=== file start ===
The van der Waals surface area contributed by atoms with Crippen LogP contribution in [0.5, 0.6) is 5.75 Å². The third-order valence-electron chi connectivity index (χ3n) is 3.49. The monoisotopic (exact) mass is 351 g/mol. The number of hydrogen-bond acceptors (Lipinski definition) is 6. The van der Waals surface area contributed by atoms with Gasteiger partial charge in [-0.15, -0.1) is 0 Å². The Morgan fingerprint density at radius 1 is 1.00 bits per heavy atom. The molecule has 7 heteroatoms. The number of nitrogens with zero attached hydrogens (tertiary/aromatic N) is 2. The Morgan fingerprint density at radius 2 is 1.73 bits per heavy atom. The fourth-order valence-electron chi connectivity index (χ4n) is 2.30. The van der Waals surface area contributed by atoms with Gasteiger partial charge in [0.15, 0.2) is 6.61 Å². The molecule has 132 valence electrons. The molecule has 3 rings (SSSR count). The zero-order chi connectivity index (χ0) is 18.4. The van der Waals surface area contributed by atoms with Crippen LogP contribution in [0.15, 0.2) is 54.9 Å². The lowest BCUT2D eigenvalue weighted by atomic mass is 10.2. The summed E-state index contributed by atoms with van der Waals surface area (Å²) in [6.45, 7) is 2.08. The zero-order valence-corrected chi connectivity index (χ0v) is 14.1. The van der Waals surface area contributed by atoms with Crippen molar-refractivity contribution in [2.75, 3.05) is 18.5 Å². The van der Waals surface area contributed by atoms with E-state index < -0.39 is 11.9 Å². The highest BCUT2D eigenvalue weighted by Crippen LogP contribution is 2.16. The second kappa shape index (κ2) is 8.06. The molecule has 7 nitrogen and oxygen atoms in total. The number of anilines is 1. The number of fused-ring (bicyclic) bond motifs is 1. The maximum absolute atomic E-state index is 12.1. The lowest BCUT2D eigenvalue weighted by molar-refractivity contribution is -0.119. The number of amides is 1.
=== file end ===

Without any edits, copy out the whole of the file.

The van der Waals surface area contributed by atoms with Crippen LogP contribution in [0.5, 0.6) is 5.75 Å². The third-order valence-electron chi connectivity index (χ3n) is 3.49. The monoisotopic (exact) mass is 351 g/mol. The number of hydrogen-bond acceptors (Lipinski definition) is 6. The van der Waals surface area contributed by atoms with Gasteiger partial charge in [-0.15, -0.1) is 0 Å². The Morgan fingerprint density at radius 1 is 1.00 bits per heavy atom. The molecule has 7 heteroatoms. The number of nitrogens with zero attached hydrogens (tertiary/aromatic N) is 2. The Morgan fingerprint density at radius 2 is 1.73 bits per heavy atom. The fourth-order valence-electron chi connectivity index (χ4n) is 2.30. The van der Waals surface area contributed by atoms with Gasteiger partial charge in [0.15, 0.2) is 6.61 Å². The molecule has 132 valence electrons. The molecule has 3 rings (SSSR count). The zero-order chi connectivity index (χ0) is 18.4. The van der Waals surface area contributed by atoms with Crippen LogP contribution in [0.15, 0.2) is 54.9 Å². The lowest BCUT2D eigenvalue weighted by atomic mass is 10.2. The summed E-state index contributed by atoms with van der Waals surface area (Å²) in [6.45, 7) is 2.08. The zero-order valence-corrected chi connectivity index (χ0v) is 14.1. The van der Waals surface area contributed by atoms with Crippen molar-refractivity contribution in [2.75, 3.05) is 18.5 Å². The van der Waals surface area contributed by atoms with E-state index < -0.39 is 11.9 Å². The highest BCUT2D eigenvalue weighted by Crippen LogP contribution is 2.16. The second kappa shape index (κ2) is 8.06. The molecule has 7 nitrogen and oxygen atoms in total. The number of anilines is 1. The number of fused-ring (bicyclic) bond motifs is 1. The maximum absolute atomic E-state index is 12.1. The lowest BCUT2D eigenvalue weighted by molar-refractivity contribution is -0.119. The number of amides is 1.